Combating discrimination means clamping down on free speech. Upholding the First Amendment means anything goes on campus.  Encouraging civil discourse and condemning when debate becomes hate is bubble-wrapping students.

With college and high school commencement time upon us, stories emerge daily that student safety measures come at the expense of free speech and critical thinking.  Preventing discrimination and protecting the First Amendment, however, should never be at odds. They are not competing issues.  Both are paramount responsibilities of a university. Schools must do both and they can. 

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A close look at the evolution of a recently adopted intolerance policy at the University of California (UC) is a case in point.

A few years ago, UC students, parents, faculty and community members began sharing troubling accounts. Jewish property was vandalized with swastikas after students spoke in favor of Israel, Jewish students on multiple campuses were questioned about their eligibility to hold office and vote on Israel-boycott measures simply because of their religion, and Israel and Jews were blamed for 9/11.  “Hitler did nothing wrong,” “Zionists to the gas chamber” and “grout out the Jews” were found on multiple California campuses in the wake of heated anti-Zionist BDS campaigns.

As a university instructor by trade, free speech is something I hold dear.  Discourse and disagreement on the Middle East or the Israeli-Palestinian conflict is appropriate.  Debate on these issues and others, particularly those that hit a nerve, belong on a college campus.  In fact, there’s no better place for such discussions. Protecting free speech is paramount.  However, as the director of a non-profit that monitors and combats campus anti-Semitism, I know protecting safety, fairness and equal access to education is too.

From what we were hearing, debate was veering into hate. A serious erosion of civil discourse was taking place.  Lines were being blurred. We were wading into dangerous and threatening waters.  Bias, harassment, threats, assaults and vandalism against Jewish students, and suppression of their freedom of speech were becoming commonplace.  And this wasn’t happening in a vacuum.  It was in the context of an increase in heated anti-Zionist activity.  My organization led a coalition of concerned students, professors, parents, rabbis, school principals and many non-profit advocacy groups and we brought this information to the University of California’s Board of Regents. And board members acted.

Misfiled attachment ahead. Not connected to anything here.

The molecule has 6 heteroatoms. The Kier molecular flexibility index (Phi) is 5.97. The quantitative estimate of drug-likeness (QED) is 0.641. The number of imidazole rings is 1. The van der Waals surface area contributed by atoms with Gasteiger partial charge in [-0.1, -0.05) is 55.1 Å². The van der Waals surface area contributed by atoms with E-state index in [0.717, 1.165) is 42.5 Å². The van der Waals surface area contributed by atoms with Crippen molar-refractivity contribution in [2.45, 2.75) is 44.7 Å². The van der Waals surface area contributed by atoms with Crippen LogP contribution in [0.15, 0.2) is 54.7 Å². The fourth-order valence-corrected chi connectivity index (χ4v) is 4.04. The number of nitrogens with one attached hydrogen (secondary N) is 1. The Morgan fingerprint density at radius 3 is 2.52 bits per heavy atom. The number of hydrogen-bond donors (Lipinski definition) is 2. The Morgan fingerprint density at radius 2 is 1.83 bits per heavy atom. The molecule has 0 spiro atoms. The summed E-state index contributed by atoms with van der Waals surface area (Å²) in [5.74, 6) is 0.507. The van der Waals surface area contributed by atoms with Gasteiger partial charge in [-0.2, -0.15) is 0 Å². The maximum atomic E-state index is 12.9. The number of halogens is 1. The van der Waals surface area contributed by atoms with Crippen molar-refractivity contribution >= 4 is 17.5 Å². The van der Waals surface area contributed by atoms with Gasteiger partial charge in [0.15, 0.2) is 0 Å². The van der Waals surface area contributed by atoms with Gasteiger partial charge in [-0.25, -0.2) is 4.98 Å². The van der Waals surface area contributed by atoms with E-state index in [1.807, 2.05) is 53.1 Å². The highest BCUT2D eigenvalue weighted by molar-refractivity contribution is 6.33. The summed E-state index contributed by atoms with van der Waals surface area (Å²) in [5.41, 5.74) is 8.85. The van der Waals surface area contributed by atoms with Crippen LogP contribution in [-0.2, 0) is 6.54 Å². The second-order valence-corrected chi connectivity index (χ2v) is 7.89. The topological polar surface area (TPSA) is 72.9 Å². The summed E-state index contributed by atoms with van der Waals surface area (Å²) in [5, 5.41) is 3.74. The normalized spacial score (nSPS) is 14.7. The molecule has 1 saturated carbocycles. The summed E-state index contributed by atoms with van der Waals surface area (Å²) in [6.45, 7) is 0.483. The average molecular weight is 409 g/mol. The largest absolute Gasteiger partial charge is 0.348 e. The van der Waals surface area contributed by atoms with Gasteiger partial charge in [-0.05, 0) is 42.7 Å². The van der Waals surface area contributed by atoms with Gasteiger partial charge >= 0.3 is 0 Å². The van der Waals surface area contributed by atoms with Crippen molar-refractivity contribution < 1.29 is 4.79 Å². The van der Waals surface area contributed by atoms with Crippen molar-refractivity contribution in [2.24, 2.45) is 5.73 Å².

A University of California task force was formed.  Members convened a public forum for students, faculty and members of the community to share views.  They heard testimony from leading First Amendment, diversity and anti-Semitism experts.  They set up a hotline for students to share any and all views.  And they gathered written testimony from multiple sources. 

What the task force found and detailed in its report is that “historic manifestations of anti-Semitism have changed and that expressions of anti-Semitism are more coded and difficult to identify.  In particular, opposition to Zionism often is expressed in ways that are not simply statements of disagreement over politics and policy, but also assertions of prejudice and intolerance toward Jewish people and culture.” 

Regularly on UC campuses, Jewish students were being held responsible for Israeli actions or policies. Far too often, expression about Israel morphed into ugly and divisive centuries-old anti-Semitic stereotypes, and it led to harmful action directed against Jewish students, including physical assault, destruction of property, harassment and suppression of speech. Jewish students were becoming drive-by victims when anti-Israel expression crossed the line into blatant anti-Semitism.

Therefore, the University of California’s Board of Regents unanimously condemned “anti-Semitism and anti-Semitic forms of anti-Zionism” and called on UC Chancellors to respond to this discrimination as swiftly and firmly as they would racism, sexism, homophobia or any other type of discrimination.  It was a balancing act. They made clear that criticism of Israel’s settlements or separation barrier, expressions of concern for Israel’s treatment of Palestinians or other minorities are welcomed and encouraged. However, applying classic anti-Semitic tropes to Israel, condoning violence against Israel or its citizens, calling for the destruction or elimination of the Jewish state, even when brought up in the context of political speech, are anti-Semitism. And they all too often incite anti-Jewish hostility on campus. Just like racism, sexism, homophobia and Islamaphobia, anti-Semitism and criticism of Israel that veers into anti-Semitism have no place at the University of California.

Debate on college campuses is critical.  We should put ourselves in uncomfortable situations.  We should challenge our beliefs and be open to others’ views, even when they run completely contrary to our own.  Debate grows our mind.  Hate, though, shrinks it and cannot and should not be tolerated. Our campuses can be places of civility and respect, even when we fiercely and deeply disagree. The way UC handled that critical balance should serve as a model to universities across our country.


Rossman Benjamin is faculty at the University of California and the director of AMCHA Initiative, a non-profit that combats anti-Semitism at colleges and universities nationwide.